‘You need to stop playing with him so he doesn’t hurt you,’ my friend told my five-year-old daughter.
Up to that point, my daughter had been play-fighting with my friend’s son. The play-fighting had gotten progressively rougher when my friend felt the need to intervene.
It was a small moment, but it’s a microcosm of the different ways we socialise girls and boys. The message to both children was that girls are responsible for boys’ behavior. If the boy had hurt my daughter, it would have been her fault because she didn’t prevent it.
This pattern of making girls responsible for boys’ behaviour extends way into adulthood. Blaming domestic violence victims for their abuse because they didn’t leave the violent man is the grown-up version of this thinking.
Blaming girls and women for their rapes because of the clothes they wore or the alcohol they consumed, and considering the male perpetrators to be victims of temptation or boys making a silly mistake, is yet another example.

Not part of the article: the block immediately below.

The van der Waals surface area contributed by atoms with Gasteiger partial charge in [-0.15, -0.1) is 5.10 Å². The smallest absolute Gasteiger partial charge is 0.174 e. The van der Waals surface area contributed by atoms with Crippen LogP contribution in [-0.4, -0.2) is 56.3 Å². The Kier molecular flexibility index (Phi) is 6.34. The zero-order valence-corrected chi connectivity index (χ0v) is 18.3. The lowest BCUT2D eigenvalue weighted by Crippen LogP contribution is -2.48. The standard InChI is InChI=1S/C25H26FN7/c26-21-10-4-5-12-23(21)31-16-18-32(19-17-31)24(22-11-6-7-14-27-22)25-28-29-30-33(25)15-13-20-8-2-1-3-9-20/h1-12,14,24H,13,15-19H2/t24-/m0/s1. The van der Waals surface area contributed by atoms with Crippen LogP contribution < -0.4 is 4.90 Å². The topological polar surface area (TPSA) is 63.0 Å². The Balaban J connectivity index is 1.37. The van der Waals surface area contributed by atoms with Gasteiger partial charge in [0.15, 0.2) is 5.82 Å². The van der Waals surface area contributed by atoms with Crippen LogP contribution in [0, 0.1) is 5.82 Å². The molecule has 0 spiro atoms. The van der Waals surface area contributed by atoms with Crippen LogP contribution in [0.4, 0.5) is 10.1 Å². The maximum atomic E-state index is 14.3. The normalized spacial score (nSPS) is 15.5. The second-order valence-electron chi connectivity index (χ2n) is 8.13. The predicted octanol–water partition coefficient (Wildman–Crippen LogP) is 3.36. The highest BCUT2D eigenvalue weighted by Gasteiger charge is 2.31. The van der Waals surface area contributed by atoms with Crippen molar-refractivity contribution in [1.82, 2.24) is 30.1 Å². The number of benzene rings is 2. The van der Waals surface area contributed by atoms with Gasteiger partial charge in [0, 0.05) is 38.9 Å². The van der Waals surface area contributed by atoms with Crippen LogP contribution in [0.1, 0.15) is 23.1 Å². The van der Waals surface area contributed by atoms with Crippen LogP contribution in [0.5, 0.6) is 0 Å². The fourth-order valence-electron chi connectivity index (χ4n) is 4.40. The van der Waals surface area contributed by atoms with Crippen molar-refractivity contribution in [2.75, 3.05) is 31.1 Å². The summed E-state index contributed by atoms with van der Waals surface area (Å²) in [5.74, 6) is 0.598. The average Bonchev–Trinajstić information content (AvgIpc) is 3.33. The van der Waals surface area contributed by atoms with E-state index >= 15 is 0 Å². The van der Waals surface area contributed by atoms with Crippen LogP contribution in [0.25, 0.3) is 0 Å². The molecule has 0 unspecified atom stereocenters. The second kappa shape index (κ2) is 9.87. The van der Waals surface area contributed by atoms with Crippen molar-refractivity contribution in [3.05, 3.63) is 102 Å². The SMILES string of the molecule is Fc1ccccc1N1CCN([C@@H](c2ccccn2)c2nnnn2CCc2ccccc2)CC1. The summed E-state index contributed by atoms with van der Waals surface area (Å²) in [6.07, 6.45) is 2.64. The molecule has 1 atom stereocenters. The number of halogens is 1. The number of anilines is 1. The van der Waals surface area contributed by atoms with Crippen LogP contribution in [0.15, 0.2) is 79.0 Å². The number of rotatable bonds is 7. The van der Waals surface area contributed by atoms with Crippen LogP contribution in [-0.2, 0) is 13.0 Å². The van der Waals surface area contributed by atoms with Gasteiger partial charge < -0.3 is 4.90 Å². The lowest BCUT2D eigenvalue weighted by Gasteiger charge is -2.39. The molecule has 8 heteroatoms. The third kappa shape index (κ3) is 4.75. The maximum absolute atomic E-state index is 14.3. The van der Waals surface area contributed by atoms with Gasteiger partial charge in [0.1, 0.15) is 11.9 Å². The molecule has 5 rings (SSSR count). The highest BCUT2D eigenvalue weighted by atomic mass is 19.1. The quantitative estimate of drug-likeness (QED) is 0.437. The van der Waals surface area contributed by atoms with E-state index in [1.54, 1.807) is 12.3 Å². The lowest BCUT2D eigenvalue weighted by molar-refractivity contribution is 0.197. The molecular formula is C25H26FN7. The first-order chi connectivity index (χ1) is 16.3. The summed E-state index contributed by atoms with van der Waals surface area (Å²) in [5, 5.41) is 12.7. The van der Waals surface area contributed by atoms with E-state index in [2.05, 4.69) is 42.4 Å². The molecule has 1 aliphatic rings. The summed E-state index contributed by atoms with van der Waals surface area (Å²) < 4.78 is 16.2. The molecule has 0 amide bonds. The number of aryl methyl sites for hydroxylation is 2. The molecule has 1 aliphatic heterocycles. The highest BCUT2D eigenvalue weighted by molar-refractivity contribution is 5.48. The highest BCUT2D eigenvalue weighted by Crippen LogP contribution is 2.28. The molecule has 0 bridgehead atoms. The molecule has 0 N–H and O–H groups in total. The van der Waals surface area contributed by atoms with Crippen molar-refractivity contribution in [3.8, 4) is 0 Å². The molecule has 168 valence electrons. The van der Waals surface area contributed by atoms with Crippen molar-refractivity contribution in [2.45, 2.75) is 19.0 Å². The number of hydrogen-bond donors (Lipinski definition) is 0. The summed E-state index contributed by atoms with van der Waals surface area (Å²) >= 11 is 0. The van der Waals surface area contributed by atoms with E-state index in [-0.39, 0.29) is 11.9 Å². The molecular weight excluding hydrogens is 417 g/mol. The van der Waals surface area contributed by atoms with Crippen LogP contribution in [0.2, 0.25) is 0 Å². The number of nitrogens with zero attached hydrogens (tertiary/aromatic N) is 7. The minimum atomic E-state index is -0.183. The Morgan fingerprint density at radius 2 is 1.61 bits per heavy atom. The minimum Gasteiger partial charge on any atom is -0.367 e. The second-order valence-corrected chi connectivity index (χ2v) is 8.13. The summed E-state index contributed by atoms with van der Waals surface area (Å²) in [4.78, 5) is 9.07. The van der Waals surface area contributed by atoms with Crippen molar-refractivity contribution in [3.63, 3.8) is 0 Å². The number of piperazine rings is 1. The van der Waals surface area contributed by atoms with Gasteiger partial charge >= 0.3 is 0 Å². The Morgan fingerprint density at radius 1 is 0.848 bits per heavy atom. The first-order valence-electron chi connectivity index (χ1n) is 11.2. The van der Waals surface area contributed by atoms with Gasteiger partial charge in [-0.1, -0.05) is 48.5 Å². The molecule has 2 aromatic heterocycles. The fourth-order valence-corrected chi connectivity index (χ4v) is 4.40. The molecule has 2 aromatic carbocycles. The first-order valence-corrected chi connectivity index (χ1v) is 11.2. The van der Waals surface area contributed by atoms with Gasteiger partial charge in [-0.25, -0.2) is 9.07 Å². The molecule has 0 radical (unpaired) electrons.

Even in power politics, the same pattern is played out. As Ruby Hamad noted on these pages regarding the anti-burqa campaign, ‘Because men do something wrong, someone, somewhere, will make sure it is women who pay the price.’
Boys learn early and often that they’re not responsible for their behaviour. ‘Sorry, boys are rough,’ says the mother excusing her son’s aggressive behaviour in the playground.